Long before the term “dramedy” was ever coined, and long before the likes of Annie Hall and (500) Days of Summer ever came along, Billy Wilder perfected the grown-up romantic drama with The Apartment. The three films – each a genre milestone of their generation – share a certain DNA, a cutting cynicism that distinguishes them from the overly syrupy, contrived narratives that rom-coms are largely known for. They also happen to be uproariously funny, hopeful, and uncharacteristically honest depictions of human relationships.
Jack Lemmon, in one of his career-defining roles, plays C.C. Baxter, a lowly office worker for a New York insurance company. To speed up his climb to success, he allows four of his superiors to use his apartment for their extramarital affairs. Seemingly bending to their every whim, he even goes to the trouble of ordering in alcohol for them, and granting them use of his abode at last-minute notice in the middle of the night, causing him to stay out and catch a cold.
The Apartment broke relatively new ground for its time, even predating many of the French New Wave films which purported to confront flagrant sexuality with brutal honesty. The New York we see here is a grim, careless one; men use women without a moment’s thought towards either the mistress or their own wives, though in the interest of balance, most of the misogynists are depicted as foolish and thoroughly unpleasant people anyway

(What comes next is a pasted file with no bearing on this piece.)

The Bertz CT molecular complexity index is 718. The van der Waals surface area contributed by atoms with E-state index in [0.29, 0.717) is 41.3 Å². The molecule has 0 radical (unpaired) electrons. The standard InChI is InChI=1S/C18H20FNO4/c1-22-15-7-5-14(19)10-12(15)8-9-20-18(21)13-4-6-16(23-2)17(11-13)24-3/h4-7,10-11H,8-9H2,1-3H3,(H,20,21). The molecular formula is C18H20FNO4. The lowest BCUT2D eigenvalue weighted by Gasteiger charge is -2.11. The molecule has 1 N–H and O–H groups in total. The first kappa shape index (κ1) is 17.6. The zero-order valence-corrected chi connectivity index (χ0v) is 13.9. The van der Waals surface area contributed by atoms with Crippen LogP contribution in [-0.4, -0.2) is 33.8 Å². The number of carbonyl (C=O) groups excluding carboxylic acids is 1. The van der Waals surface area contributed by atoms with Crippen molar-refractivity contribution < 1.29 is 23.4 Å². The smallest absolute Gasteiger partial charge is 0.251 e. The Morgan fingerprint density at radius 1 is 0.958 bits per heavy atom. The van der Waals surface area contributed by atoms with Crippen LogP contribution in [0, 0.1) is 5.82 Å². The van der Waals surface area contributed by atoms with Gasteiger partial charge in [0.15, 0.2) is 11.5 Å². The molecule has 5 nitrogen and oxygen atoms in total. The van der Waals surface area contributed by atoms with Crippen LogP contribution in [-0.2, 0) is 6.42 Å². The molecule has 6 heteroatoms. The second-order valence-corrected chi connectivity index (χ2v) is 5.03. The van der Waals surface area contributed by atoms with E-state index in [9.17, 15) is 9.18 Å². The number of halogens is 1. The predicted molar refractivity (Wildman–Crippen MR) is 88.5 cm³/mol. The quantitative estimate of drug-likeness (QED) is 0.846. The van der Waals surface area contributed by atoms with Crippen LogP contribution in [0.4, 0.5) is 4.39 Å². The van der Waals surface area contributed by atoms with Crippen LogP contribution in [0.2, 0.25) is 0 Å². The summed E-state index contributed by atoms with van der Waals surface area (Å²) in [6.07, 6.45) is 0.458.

What consistently surprises about Wilder’s film is how he appears to gather a firm hand of cards, only to play them early, such as having Baxter’s activities become known by his boss, Mr. Sheldrake (Fred MacMurray) before the end of act one. Of course, the early reveal only serves a grander punchline, because Sheldrake proves just as corruptible as everyone else, requesting use of Baxter’s apartment for his own fling with elevator operator Fran Kubelik (Shirley MacLaine). Wilder consistently surprises, bounding forward with inventive twists that continue to shake up the characters.
MacLaine’s Fran makes for a hilarious foil to Baxter and indeed, most male characters. She displays strength in showing up the crasser side of the male gender, but also appears emotionally vulnerable, and such is Wilder’s forte; nobody, in the end, is a caricature. It would have been easy for MacLaine to become a prototypical Hawksian woman of sorts, and to begin with, this certainly seems to be the case. Wilder’s infusion of some more grown-up character inflexions, though downbeat and unpleasant, give the film a rich, down-to-Earth feel. Few comedies would dare go there, but it feels more human as a result, detailing the dangers of a blasé attitude to the human heart, something most films of the type still fail to address today. It might not make for the intolerably earnest feel-good film its Christmas-time setting might imply, but in revealing the souls of its characters – both male and female – it gets at something more important.
The uneasy courting ritual between Baxter and Fran makes for a comic and dramatic power keg which encourages us to root for them despite the great possibility their relationship would struggle for stability. The notion of tortured souls finding comfort in one another is a potent one, and Wilder admirably doesn’t indulge in an over-the-top declaration of love that too-often typifies the genre. Rather, it ends on an understated, genuinely touching moment.
Even over a half-century on, The Apartment remains a biting classic due to its modern romantic sensibilities and Lemmon’s commanding, thoroughly charming central performance.
The Apartment is on limited re-release from Friday.
This article was first posted on June 13, 2012